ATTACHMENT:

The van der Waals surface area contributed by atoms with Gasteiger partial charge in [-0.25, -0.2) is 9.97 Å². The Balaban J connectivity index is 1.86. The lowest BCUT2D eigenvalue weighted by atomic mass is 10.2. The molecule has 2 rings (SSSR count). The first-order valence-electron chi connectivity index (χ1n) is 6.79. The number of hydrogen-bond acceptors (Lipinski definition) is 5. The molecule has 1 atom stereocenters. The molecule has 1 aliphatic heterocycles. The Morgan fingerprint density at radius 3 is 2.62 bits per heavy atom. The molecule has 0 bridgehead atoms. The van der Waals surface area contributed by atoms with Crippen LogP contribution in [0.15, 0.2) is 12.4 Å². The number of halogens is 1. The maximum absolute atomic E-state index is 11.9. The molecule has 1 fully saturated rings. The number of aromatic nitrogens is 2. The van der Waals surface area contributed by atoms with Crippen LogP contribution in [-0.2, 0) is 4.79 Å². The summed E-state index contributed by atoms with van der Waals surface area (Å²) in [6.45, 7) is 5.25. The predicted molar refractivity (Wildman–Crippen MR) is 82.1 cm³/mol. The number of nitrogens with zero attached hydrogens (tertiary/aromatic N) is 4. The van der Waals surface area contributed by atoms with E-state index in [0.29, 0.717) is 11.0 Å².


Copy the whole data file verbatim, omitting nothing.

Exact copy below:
The van der Waals surface area contributed by atoms with Gasteiger partial charge in [-0.25, -0.2) is 9.97 Å². The Balaban J connectivity index is 1.86. The lowest BCUT2D eigenvalue weighted by atomic mass is 10.2. The molecule has 2 rings (SSSR count). The first-order valence-electron chi connectivity index (χ1n) is 6.79. The number of hydrogen-bond acceptors (Lipinski definition) is 5. The molecule has 1 atom stereocenters. The molecule has 1 aliphatic heterocycles. The Morgan fingerprint density at radius 3 is 2.62 bits per heavy atom. The molecule has 0 bridgehead atoms. The van der Waals surface area contributed by atoms with Crippen LogP contribution in [0.15, 0.2) is 12.4 Å². The number of halogens is 1. The maximum absolute atomic E-state index is 11.9. The molecule has 1 fully saturated rings. The number of aromatic nitrogens is 2. The van der Waals surface area contributed by atoms with Crippen LogP contribution in [-0.2, 0) is 4.79 Å². The summed E-state index contributed by atoms with van der Waals surface area (Å²) in [6.45, 7) is 5.25. The predicted molar refractivity (Wildman–Crippen MR) is 82.1 cm³/mol. The number of nitrogens with zero attached hydrogens (tertiary/aromatic N) is 4. The van der Waals surface area contributed by atoms with E-state index in [0.29, 0.717) is 11.0 Å².